The National Service Scheme is primarily stands for channalising the students youth for building the nation. The youth in all ages has been in the vanguard of progress and social change, thirst for freedom, impatience for quickerpace of progress and a passion for innovation, coupled with idealism and creative fervour, saw the youth in the forefront of the freedom struggle in our own land. If our youth was inspired by the call of the Father of the Nation in the first half of this century, the youth of today faces the challenge of economic development and technological progress with social justice.

Ever since independence there has been growing awareness of the desirability of involving students in National Service. The first Education Commission (1950) recommended the introduction of national service by students on a voluntary basis. Subsequently on the basis of suggestion made by the then Prime Minister pt. Nehru, a committee was appointed under the chairmanship pf Dr. C D Deshmukh to prepare a scheme for compulsory national service by youth in several countries, recommended that national service may be introduced on a voluntary basis. A similar recommendation was made by the Education Commission appointed under the Chairmanship of Dr. D S Kothari.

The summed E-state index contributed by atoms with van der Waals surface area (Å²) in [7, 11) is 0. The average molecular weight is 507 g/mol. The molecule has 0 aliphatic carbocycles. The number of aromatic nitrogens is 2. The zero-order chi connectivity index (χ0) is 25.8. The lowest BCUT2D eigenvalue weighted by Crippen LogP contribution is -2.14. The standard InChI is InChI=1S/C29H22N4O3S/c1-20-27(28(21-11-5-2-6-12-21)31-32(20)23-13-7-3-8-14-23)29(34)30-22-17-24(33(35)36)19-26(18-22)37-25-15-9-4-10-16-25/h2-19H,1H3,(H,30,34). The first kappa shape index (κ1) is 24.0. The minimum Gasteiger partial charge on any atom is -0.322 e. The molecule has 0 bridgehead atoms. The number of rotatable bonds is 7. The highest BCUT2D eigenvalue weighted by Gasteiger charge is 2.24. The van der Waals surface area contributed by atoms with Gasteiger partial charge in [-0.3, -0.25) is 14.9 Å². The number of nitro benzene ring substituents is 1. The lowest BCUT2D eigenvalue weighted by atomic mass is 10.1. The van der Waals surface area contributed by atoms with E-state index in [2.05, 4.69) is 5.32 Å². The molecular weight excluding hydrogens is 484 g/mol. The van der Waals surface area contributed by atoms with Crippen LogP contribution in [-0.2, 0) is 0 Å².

In April 1967, the Conference of State Education Ministers recommended that at the University stage, students could be permitted to join the national Cadet Corps which was already in existence on a voluntary basis and an alternative to this could be offered to them in the form of a new programme called the National service Scheme (NSS). Promising sportsmen, however, should be exempted from both and allowed to join another scheme called National Sports Organization (NSO), in view of the need to give priority to the development of sports and athletics.

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